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Promote, Promote, Promote
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Yes, once again it's time for our feeble promotional effort, The Orphan Scrivener, wherein Mary and I each write a personal essay and usually remember to insert a few lines about our books. This issue, however, I have actually focussed on promotion, Specifically why I avoid promotion. Mary has a much more interesting piece about scarlet fever and quarantine many years ago in England. She titled it "Never a Doll Moment" although I would've gone with "Franky, scarlet....".

Anyway, here's my bit:


And now a word from our author...

Looking for a great deal on mysteries set in sixth century Constantinople?

Don't miss our big Byzantine blowout!

Yes, it's that time again. With Seven For A Secret due to appear in April, Mary and I once again face the dreaded necessity of promotion. Before our first book came out we were under the misapprehension that writers just wrote. We had no idea that they would need to spend as much time shilling their books as composing them. Only when we started to learn about the publishing industry from the inside did we discover that most publishers expect their authors to double as sales representatives, public speakers, and stand-up comedians, not to mention being photogenic and possibly doing a bit of juggling and sleight of hand as well.

Rather than researching the history of the Eastern Roman Empire and figuring out clues we should have been practicing our stage make-up and working on a song and dance routine.

But don't worry! Mary and I won't be doing any gum-shoe soft-shoe in your direction any time soon. We promise not to fill your inbox with spam or your post box with junk mail. We most assuredly will never chase you down a bookstore aisle and force our book into your hands, as some authors have bragged of doing. Alas for our literary ambitions, neither of us are mercenary sorts and Poisoned Pen Press has been unusually willing to accommodate our promotion efforts without insisting on personal appearances. And just as well. There are two of us. While Mary was distracting you with that novel in the bookstore aisle I could be picking your pocket.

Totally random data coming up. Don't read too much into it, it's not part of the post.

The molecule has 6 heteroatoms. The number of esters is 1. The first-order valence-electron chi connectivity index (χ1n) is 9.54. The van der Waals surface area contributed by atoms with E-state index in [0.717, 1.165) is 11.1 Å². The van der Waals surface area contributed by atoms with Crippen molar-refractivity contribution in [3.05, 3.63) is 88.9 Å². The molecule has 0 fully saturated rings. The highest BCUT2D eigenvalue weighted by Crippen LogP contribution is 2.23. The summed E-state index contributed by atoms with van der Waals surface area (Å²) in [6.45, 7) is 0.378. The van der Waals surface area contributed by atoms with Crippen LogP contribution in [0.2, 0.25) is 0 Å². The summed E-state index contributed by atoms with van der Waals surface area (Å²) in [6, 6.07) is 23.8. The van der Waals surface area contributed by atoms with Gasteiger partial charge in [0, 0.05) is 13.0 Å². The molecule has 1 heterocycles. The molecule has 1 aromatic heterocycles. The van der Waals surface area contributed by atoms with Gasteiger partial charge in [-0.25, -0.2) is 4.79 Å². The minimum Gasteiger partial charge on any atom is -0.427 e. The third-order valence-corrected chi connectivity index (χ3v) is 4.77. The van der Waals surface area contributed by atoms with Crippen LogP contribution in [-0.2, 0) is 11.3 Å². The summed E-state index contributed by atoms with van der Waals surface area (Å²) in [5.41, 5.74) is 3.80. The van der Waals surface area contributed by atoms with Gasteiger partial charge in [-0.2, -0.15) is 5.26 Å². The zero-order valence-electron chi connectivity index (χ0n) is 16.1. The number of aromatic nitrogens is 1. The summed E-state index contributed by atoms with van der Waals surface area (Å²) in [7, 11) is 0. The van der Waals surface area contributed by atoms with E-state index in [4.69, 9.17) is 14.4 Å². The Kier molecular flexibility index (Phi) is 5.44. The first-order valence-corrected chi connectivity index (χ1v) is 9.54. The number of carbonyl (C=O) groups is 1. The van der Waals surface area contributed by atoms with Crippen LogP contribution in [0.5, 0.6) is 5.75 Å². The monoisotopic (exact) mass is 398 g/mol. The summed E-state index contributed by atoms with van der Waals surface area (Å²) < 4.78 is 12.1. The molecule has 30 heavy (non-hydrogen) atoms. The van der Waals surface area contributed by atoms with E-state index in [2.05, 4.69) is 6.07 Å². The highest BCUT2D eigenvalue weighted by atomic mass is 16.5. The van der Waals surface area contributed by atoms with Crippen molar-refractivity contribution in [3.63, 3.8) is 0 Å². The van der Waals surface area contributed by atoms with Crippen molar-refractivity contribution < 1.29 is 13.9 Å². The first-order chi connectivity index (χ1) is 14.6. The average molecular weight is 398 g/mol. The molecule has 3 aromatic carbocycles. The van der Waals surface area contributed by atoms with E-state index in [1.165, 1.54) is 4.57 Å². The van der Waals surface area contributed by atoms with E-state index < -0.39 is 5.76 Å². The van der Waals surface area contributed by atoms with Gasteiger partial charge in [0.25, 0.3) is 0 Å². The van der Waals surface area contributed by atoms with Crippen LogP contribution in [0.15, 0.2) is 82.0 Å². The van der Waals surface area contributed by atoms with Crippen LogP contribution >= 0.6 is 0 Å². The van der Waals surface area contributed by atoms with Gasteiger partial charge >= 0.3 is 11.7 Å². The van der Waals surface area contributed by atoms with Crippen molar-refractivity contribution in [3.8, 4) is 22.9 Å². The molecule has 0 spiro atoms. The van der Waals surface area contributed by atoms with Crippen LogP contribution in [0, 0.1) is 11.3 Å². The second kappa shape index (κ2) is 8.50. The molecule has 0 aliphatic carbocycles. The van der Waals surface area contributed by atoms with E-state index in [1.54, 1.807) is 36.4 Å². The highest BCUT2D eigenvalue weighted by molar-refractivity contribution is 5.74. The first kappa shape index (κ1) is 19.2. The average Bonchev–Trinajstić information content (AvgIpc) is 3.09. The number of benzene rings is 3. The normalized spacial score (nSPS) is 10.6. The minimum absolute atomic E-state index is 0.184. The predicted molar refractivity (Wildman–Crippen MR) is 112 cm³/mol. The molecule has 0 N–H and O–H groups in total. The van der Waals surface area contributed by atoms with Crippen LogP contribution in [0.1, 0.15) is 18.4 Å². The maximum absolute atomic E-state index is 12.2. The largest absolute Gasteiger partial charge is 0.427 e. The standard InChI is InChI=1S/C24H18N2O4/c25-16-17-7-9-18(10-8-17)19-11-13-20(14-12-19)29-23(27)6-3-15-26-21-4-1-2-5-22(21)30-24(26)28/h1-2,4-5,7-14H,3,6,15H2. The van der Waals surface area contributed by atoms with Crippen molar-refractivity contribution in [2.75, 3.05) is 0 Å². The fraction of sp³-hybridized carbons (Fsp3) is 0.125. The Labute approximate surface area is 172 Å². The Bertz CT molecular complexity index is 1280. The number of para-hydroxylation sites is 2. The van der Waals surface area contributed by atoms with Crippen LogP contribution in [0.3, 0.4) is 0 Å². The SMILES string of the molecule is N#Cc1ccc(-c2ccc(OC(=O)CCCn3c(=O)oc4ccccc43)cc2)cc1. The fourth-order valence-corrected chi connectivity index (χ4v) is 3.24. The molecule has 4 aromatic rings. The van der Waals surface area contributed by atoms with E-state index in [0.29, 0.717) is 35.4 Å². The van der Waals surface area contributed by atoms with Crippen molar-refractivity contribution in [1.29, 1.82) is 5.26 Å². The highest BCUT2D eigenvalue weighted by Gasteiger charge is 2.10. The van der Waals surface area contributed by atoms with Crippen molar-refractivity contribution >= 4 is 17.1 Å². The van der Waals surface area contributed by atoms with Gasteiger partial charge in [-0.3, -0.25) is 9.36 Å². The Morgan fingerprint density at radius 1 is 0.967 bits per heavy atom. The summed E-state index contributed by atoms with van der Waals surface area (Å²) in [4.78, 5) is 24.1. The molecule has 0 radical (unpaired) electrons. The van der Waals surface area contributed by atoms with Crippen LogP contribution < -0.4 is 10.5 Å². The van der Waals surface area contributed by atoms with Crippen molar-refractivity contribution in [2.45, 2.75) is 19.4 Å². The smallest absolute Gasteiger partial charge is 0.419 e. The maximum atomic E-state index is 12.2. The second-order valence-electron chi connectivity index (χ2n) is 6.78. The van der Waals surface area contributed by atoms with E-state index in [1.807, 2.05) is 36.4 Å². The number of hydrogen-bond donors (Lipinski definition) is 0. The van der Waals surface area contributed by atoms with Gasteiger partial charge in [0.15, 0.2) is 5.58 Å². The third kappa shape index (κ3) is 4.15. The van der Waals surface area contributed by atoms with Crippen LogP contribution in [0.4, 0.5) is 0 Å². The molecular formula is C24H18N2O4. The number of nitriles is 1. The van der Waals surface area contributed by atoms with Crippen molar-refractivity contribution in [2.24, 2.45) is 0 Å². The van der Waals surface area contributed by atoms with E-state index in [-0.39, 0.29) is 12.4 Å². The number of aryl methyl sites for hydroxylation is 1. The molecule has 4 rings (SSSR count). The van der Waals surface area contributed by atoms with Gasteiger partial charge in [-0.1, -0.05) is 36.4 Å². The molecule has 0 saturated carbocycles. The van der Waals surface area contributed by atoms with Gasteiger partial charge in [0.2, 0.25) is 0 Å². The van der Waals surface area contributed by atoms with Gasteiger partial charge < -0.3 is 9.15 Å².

I lack the talent for selling anyhow. I sit at home and write precisely because I don't want to be appearing in public. I hope our mysteries are entertaining. I'm certainly not. I'm not being modest, either. There's nothing very entertaining about some guy shuffling his feet and mumbling into his beard. To be fair, if I had to speak in front of a large audience I might possibly pass out, which would be exciting if that's the sort of thing you enjoy. And I realize plenty of people do. When I broke my leg in gym class in Junior High the ambulance came racing to the school. Sirens, flashing lights, a grotesque injury, men with stretchers! I had the audience eating out of my hand even if they were all standing around in their gym shorts. It's kind of a grueling act though. Maybe if I were a guest of honor....

I question whether it is truly necessary for writers to perform in order to sell their books. Okay, so Charles Dickens and Mark Twain were famous for their lecture tours. And, yes, humorist Robert Benchley made movie shorts. Then too, Mickey Spillane played his own detective Mike Hammer on the screen. And, yes, admittedly, Kinky Friedman is his own detective and plays in a band. So what does that prove? Not all of us can be Kinky Friedman. Just because J. D. Salinger never sang Get Your Biscuits In The Oven and Your Buns In Bed does that mean Catcher in the Rye should never have been published?

So maybe Salinger could sell a lot more books and get really famous if he'd just do more signings at Waldenbooks. Maybe he does do signings at Waldenbooks. That's why no one ever sees him. I've sat out in front of Waldenbooks with a stack of new novels and believe me, you become invisible. No one sees an author waiting to sign. Mystery writer Parnell Hall even has a song he sings about this very situation at convention appearances. It's most entertaining. Parnell's another one of those multi-talented fellows. Another exception. They say the exception proves the rule. So the more exceptions the better the proof. I've got more proof than I can shake a stick at, and sometimes I'd like to shake a stick at the whole lot of them. What's the matter with these authors being good at so many different things?

And I don't know J. D. Salinger, by the way. Maybe he sings Get Your Biscuits In The Oven and Your Buns In Bed in the shower, but he sure doesn't do it in front of Waldenbooks, and I'll bet he sings flat and off key too. And he calls himself a writer!

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